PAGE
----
Street: Andreas Kieling
“In the Namib Desert of southwest Africa you can find the last desert elephants of the continent. The region is one of the driest areas in Africa. While savannah elephants have to drink daily, desert elephants have learnt to only drink every three days. On dust-dry trails they wander through the desert and know their waterholes very well. These elephants are smaller than savannah elephants and the females do not have tusks. The animals are very careful with the sparse vegetation. They seem to know that their source of food is limited. If you get too close to them on their trails, they are aggressive and confident. There are only 90 to 120 desert elephants left.”
Street: Alessandra Meniconzi
“How to escape from a banal image of town and street creating an artistic vision? I was walking through the city of Lucerne (Switzerland) waiting for inspiration for taking a different image of the famous wooden footbridge “Kapellbrücke”.
Slow shutter speed, camera motion and smeared vaseline have create this special effect…experimenting sometimes gives you a great artistic result!”
Street: Gilles Reboisson
“I love playing with light, sun and flare to capture a moment. That is the pleasure of street photography. Here early in the morning on the stairs of Bonifacio town in Corsica.”
Street: Ryan Struck
“I have so many images from the streets, my previous job before going fully freelance was shooting for an advertising company. They leased the space in the train stations and on the sides of busses, I took proof of instillation images and my job was to literally be in the streets. I’ve hung out everywhere from the streets of Camden where I saw all walks of life to the suburbs of Maplewood. I carried a 35mm film camera as my personal use sidekick to my Canon digital work camera. On 35mm I recorded scenes, places and even make portraits of everyone I happened to meet. I’m working on a new personal project to showcase on my website so it was hard to pull an image as a stand alone. I decided on this one as it shows a bunch of dirty birds (pigeons) in a different light, a beautiful street scene.”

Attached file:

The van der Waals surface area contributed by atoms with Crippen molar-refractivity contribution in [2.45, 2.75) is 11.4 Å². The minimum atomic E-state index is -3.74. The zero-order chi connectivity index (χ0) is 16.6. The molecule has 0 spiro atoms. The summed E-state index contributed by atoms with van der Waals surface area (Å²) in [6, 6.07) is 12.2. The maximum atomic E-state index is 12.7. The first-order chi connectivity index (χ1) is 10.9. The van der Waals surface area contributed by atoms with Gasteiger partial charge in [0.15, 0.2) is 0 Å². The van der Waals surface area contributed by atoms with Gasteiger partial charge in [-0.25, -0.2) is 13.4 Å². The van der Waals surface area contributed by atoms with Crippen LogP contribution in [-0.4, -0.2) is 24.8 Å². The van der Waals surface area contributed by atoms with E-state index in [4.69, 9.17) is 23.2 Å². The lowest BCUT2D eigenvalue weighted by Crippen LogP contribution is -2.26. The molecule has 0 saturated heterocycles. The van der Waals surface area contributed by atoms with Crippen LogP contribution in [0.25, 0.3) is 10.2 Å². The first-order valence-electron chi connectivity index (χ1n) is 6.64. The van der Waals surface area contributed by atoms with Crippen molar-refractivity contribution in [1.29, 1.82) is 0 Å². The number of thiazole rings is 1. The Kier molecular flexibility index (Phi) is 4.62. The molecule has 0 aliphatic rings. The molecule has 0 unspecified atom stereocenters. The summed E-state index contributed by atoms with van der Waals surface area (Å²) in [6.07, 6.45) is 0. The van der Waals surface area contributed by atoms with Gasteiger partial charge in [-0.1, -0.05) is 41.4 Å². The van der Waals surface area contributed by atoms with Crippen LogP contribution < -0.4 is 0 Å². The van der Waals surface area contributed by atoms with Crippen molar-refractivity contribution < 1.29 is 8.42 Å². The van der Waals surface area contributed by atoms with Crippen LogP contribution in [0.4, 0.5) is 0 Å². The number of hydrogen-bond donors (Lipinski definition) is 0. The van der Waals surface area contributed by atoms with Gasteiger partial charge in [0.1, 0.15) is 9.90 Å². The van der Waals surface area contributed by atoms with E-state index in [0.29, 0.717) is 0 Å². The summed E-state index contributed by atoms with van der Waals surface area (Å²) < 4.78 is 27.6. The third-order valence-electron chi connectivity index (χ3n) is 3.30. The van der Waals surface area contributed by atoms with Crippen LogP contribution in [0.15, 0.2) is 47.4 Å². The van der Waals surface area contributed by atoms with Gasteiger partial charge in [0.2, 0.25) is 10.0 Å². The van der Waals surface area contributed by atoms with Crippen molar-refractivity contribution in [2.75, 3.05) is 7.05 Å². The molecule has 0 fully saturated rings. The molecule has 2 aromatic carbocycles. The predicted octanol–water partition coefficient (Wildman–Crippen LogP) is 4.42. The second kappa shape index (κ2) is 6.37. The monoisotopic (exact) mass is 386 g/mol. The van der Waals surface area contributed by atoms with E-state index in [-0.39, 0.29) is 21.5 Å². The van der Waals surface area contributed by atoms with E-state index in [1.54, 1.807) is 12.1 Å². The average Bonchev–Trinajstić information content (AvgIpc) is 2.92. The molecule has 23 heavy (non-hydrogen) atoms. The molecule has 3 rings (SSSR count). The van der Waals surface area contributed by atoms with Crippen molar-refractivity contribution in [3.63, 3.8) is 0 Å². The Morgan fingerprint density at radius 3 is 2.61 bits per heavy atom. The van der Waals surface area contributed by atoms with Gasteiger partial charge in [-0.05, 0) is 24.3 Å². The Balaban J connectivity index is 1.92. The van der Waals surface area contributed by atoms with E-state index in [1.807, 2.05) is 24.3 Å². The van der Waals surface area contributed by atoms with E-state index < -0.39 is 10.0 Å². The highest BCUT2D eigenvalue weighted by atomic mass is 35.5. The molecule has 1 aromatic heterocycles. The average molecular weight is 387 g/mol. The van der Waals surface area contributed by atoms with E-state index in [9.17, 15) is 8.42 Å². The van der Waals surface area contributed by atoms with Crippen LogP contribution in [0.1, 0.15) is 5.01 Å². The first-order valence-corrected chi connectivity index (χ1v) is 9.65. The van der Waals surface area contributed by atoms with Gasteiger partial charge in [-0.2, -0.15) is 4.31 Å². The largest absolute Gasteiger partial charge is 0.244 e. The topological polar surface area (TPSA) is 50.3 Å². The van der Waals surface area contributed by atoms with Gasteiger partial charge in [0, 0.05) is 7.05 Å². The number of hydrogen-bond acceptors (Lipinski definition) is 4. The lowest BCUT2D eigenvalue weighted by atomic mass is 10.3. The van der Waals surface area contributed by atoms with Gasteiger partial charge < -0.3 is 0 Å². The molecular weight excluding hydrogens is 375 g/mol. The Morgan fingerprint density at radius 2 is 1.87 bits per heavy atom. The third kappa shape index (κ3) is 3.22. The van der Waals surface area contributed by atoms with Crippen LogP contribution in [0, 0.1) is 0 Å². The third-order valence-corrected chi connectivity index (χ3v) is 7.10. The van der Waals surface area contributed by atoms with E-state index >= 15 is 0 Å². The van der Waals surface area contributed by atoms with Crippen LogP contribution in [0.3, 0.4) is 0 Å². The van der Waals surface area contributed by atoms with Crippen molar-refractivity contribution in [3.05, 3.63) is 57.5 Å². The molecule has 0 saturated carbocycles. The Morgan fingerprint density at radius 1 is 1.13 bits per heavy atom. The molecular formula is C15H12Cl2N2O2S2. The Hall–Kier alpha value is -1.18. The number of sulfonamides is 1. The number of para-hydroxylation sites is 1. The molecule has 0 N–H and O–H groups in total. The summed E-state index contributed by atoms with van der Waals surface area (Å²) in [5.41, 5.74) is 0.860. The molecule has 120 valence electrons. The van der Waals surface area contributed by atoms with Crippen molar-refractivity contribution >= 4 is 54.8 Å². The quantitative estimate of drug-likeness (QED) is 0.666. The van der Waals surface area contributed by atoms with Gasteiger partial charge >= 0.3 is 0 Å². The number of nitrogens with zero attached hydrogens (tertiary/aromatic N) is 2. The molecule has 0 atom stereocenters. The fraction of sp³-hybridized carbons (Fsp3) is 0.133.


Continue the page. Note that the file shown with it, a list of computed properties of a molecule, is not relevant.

Street: Dave & Quin Cheung
“I took this image atop my brother’s house in Niger, Africa. It’s literally the street where he and his family lives and works for a Non-Governmental Organization helping those in one of the world’s poorest nations. He has a nice concrete house, but his neighbouring lot is empty – filled with people who can’t afford a house as we know it, and raising their families in primitive huts. I know this picture isn’t spectacular or breathtaking, but it’s a ever-present reminder to me of how priviledged I am and to give back to those who live in lesser streets. “
Street: Florian Wagner
Khumba Mela, Allahabad, 2007
“80 million Hindus meet at Ganges once a year to cleanse themselves from their sins. The most extreme form of Hindus is a warrior caste, the Sadus. Their procession is colourful and lively. But also dangerous. I have been attacked two times in my life while shooting. One time in a village in Pakistan, where I wanted to shoot a woman, and the other time by a Sade in Allahabad…”